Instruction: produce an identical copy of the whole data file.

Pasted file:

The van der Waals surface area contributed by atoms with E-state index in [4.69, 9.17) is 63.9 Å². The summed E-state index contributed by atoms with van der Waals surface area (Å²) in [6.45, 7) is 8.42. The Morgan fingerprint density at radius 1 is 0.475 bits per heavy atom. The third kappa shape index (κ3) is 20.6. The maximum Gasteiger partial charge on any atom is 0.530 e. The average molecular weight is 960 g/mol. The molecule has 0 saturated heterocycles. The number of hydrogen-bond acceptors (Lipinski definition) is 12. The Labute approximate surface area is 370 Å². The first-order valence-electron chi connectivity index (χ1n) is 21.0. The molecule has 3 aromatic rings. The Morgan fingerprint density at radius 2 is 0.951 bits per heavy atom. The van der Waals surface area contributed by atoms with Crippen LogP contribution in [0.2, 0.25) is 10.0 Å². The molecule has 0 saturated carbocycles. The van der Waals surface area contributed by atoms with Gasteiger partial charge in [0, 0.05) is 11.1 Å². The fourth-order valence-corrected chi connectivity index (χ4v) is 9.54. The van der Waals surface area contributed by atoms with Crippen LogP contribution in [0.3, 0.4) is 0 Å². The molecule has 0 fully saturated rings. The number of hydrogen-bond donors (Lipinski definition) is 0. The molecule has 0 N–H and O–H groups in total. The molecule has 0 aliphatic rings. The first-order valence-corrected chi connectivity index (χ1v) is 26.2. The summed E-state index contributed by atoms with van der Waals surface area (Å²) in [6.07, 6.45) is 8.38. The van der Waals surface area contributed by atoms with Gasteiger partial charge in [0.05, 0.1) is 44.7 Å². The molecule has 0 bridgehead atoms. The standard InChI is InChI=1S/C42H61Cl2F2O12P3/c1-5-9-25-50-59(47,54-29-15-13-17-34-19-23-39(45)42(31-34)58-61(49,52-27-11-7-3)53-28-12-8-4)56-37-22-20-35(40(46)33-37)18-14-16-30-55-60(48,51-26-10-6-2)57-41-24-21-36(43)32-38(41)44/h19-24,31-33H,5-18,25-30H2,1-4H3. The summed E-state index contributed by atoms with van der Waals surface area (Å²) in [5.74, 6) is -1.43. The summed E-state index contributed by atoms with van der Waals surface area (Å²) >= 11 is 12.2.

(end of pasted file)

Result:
The van der Waals surface area contributed by atoms with E-state index in [4.69, 9.17) is 63.9 Å². The summed E-state index contributed by atoms with van der Waals surface area (Å²) in [6.45, 7) is 8.42. The Morgan fingerprint density at radius 1 is 0.475 bits per heavy atom. The third kappa shape index (κ3) is 20.6. The maximum Gasteiger partial charge on any atom is 0.530 e. The average molecular weight is 960 g/mol. The molecule has 0 saturated heterocycles. The number of hydrogen-bond acceptors (Lipinski definition) is 12. The Labute approximate surface area is 370 Å². The first-order valence-electron chi connectivity index (χ1n) is 21.0. The molecule has 3 aromatic rings. The Morgan fingerprint density at radius 2 is 0.951 bits per heavy atom. The van der Waals surface area contributed by atoms with Crippen LogP contribution in [0.2, 0.25) is 10.0 Å². The molecule has 0 saturated carbocycles. The van der Waals surface area contributed by atoms with Gasteiger partial charge in [0, 0.05) is 11.1 Å². The fourth-order valence-corrected chi connectivity index (χ4v) is 9.54. The van der Waals surface area contributed by atoms with Crippen LogP contribution in [0.3, 0.4) is 0 Å². The molecule has 0 fully saturated rings. The number of hydrogen-bond donors (Lipinski definition) is 0. The molecule has 0 N–H and O–H groups in total. The molecule has 0 aliphatic rings. The first-order valence-corrected chi connectivity index (χ1v) is 26.2. The summed E-state index contributed by atoms with van der Waals surface area (Å²) in [6.07, 6.45) is 8.38. The van der Waals surface area contributed by atoms with Gasteiger partial charge in [0.05, 0.1) is 44.7 Å². The molecule has 0 bridgehead atoms. The standard InChI is InChI=1S/C42H61Cl2F2O12P3/c1-5-9-25-50-59(47,54-29-15-13-17-34-19-23-39(45)42(31-34)58-61(49,52-27-11-7-3)53-28-12-8-4)56-37-22-20-35(40(46)33-37)18-14-16-30-55-60(48,51-26-10-6-2)57-41-24-21-36(43)32-38(41)44/h19-24,31-33H,5-18,25-30H2,1-4H3. The summed E-state index contributed by atoms with van der Waals surface area (Å²) in [5.74, 6) is -1.43. The summed E-state index contributed by atoms with van der Waals surface area (Å²) >= 11 is 12.2.